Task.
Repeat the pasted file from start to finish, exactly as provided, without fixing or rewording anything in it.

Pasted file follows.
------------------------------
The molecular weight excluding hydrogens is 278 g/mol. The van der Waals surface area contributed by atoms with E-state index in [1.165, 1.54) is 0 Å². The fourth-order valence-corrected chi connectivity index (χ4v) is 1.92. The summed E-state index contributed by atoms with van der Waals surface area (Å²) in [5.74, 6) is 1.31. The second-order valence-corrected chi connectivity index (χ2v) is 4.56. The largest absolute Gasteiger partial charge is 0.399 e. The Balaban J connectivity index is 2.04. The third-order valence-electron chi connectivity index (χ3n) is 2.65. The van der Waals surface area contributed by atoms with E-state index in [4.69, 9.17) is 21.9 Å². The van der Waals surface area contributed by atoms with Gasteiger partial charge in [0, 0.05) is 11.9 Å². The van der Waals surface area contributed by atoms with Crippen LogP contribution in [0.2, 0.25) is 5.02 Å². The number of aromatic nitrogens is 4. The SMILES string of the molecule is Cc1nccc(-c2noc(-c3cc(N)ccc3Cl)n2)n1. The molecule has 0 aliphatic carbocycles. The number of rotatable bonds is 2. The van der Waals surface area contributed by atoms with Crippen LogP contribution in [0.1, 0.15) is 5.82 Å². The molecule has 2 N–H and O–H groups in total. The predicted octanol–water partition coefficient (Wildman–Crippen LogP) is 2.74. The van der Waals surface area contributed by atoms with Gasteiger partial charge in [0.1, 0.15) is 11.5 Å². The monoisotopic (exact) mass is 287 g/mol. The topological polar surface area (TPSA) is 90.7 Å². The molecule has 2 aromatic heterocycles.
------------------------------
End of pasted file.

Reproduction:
The molecular weight excluding hydrogens is 278 g/mol. The van der Waals surface area contributed by atoms with E-state index in [1.165, 1.54) is 0 Å². The fourth-order valence-corrected chi connectivity index (χ4v) is 1.92. The summed E-state index contributed by atoms with van der Waals surface area (Å²) in [5.74, 6) is 1.31. The second-order valence-corrected chi connectivity index (χ2v) is 4.56. The largest absolute Gasteiger partial charge is 0.399 e. The Balaban J connectivity index is 2.04. The third-order valence-electron chi connectivity index (χ3n) is 2.65. The van der Waals surface area contributed by atoms with E-state index in [4.69, 9.17) is 21.9 Å². The van der Waals surface area contributed by atoms with Gasteiger partial charge in [0, 0.05) is 11.9 Å². The van der Waals surface area contributed by atoms with Crippen LogP contribution in [0.2, 0.25) is 5.02 Å². The number of aromatic nitrogens is 4. The SMILES string of the molecule is Cc1nccc(-c2noc(-c3cc(N)ccc3Cl)n2)n1. The molecule has 0 aliphatic carbocycles. The number of rotatable bonds is 2. The van der Waals surface area contributed by atoms with Crippen LogP contribution in [0.1, 0.15) is 5.82 Å². The molecule has 2 N–H and O–H groups in total. The predicted octanol–water partition coefficient (Wildman–Crippen LogP) is 2.74. The van der Waals surface area contributed by atoms with Gasteiger partial charge in [0.1, 0.15) is 11.5 Å². The monoisotopic (exact) mass is 287 g/mol. The topological polar surface area (TPSA) is 90.7 Å². The molecule has 2 aromatic heterocycles.